Fender :
Gibson :
Orville / Epiphone :
Burny :
Greco :
Other Electric Guitars :
Acoustic Guitars :
The Vault :
View All Guitars :
(Guitar Equipment)
Amps / Effects :
(Search Service)
Search? :
Items Found :
(About Us)
Contact Us :
Buy :
Testimonials :
Sitemap :
Fender :
Gibson :
Orville :
Burny :
Greco :
Tokai :
(Band/Album Reviews)
Bands/Albums :
GuitarPedia + Greco :
Hi! A warm welcome to you. It is our pleasure to share these information. However, because there are no official history on these companies, they are written to the best of our knowledge and experience. We too are learning as we progress and would ask for you to use these information at your own discretion.

If you know of additional information or any errors, please help us as well as others reading from our site by writing in to us.

Background of Greco

Greco is one of the pioneers of these lawsuit guitar makers. They have been making guitars since the early 1960's at the Fiji-genGakki plant. However, note that some Fender copies were made in the Matsumoku plant prior to 1967.

During this period, Greco made their own series of guitars, but in the early 1970's, they got into making replicas of original Fenders and Gibsons. In the beginning, their work on these replicas were mediocre due to lack of proper knowledge and materials. But by 1974 or so, their standard of making these copies escalated as they acquired correctly styled hardware. To top that, their craftsmanship were excellent.

In no time, Greco made more clone models of original Fender, Gibson, Rickenbacker, Gretsch, Zemaiti, lbanez, (and other brands) than all other Japanese company combined. In terms of quality, skill and knowledge, they beat Tokai to the lawsuit race by at least 5 years.

The birth of Fender Japan

Eventually, as the company found that the demand for their popular replicas grew and that the size of the production was getting too large, they relinquished their Stratocaster division to Fender Japan in late 1981. By 1982, Greco Stratocasters became Fender JV Stratocasters, then later MIJ and CIJ Stratocasters. These guitars were made by the same guys who made the Greco "Sparkle Sound," "Spacey Sound," "Sparkle Sound," and "Super Real" Stratocasters from 1977-1981.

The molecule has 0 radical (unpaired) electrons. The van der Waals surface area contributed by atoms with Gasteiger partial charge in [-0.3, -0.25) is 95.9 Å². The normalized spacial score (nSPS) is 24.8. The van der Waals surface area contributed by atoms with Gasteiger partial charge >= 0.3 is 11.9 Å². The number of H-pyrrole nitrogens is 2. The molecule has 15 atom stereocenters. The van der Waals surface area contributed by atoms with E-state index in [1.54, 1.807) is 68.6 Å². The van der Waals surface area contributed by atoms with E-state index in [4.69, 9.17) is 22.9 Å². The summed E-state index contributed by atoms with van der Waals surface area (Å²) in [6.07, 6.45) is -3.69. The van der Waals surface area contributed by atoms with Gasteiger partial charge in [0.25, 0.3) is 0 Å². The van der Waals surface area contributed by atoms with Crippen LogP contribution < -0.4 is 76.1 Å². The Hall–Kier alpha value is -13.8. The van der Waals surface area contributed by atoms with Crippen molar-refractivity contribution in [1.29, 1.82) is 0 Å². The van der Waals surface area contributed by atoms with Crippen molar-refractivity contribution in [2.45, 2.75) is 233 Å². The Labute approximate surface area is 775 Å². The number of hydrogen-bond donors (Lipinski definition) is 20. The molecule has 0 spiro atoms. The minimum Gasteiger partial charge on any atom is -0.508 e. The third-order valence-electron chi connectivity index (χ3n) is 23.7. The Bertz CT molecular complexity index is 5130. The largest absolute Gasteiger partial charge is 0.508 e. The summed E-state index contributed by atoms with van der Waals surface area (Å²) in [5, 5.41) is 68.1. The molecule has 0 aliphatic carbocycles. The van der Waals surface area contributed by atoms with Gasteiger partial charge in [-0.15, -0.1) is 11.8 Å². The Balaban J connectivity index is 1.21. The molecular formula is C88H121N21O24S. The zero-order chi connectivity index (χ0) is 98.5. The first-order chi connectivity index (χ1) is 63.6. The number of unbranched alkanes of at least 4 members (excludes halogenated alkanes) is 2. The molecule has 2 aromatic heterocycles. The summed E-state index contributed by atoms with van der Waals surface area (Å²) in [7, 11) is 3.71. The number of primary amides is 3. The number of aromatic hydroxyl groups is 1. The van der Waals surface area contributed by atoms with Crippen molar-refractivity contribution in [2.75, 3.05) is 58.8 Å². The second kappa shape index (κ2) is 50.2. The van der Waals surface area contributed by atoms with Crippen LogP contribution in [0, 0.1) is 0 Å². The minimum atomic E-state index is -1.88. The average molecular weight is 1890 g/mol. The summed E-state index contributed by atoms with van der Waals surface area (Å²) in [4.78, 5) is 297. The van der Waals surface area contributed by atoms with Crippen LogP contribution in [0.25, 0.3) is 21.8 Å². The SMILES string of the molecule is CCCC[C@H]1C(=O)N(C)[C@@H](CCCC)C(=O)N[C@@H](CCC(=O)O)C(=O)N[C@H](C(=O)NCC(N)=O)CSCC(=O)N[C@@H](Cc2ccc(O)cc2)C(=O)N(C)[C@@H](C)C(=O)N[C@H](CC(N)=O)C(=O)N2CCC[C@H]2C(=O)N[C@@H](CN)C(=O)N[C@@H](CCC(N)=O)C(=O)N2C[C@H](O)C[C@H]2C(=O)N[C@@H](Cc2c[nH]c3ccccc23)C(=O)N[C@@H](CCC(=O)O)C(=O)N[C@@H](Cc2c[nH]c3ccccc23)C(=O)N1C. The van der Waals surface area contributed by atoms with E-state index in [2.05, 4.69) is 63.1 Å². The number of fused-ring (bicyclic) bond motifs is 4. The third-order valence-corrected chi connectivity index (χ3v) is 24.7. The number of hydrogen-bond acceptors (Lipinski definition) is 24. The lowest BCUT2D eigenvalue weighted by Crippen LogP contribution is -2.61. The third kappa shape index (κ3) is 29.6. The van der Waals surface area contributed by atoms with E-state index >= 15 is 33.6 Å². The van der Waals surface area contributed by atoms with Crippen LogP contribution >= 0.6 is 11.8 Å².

The death of Greco's copy

Greco still retained the business of selling great Gibson clones and other brand knockoffs of extraordinary high quality up until 1989. After that, the pressure to “cease and desist” production of copyright-infringing designs took its toll on Greco and they decided to change their headstocks and logos to avoid a confrontation with the American manufacturers. No longer will “lawsuit” models of exact Gibson and Fender clones be made by Greco.

The different series of Greco

Greco copies are becoming extremely rare and demand gets higher as time passes for these vintage collectibles. The best series of Greco by far are the “Super Real” (made in 1980 only) and “Mint Collection” (made from 1981-1990) models, which were made to amazing likeness to original Fenders and Gibson’s. Greco’s 1977-1979 clones are very nice, too, but many have hardware and specs that don’t match up with the Gibson and Fender classic designs.


Greco guitars are fairly easy to date. The letter that (may) begin the serial number corresponds with the month of production, and the next 2 digits tell the year. For example: E804235 would be a May, 1980 “Super Real” model, production number 4,235. Sometimes, Greco didn’t use letters and only numbers, and even separated the first digit from the rest on occasion. When the first digit is separated, it is likely a 1980’s model; the separated digit corresponding to the year of the 1980’s in which it was made.

If there is no serial number stamped into the wood (not on a sticker), then it was made in Korea.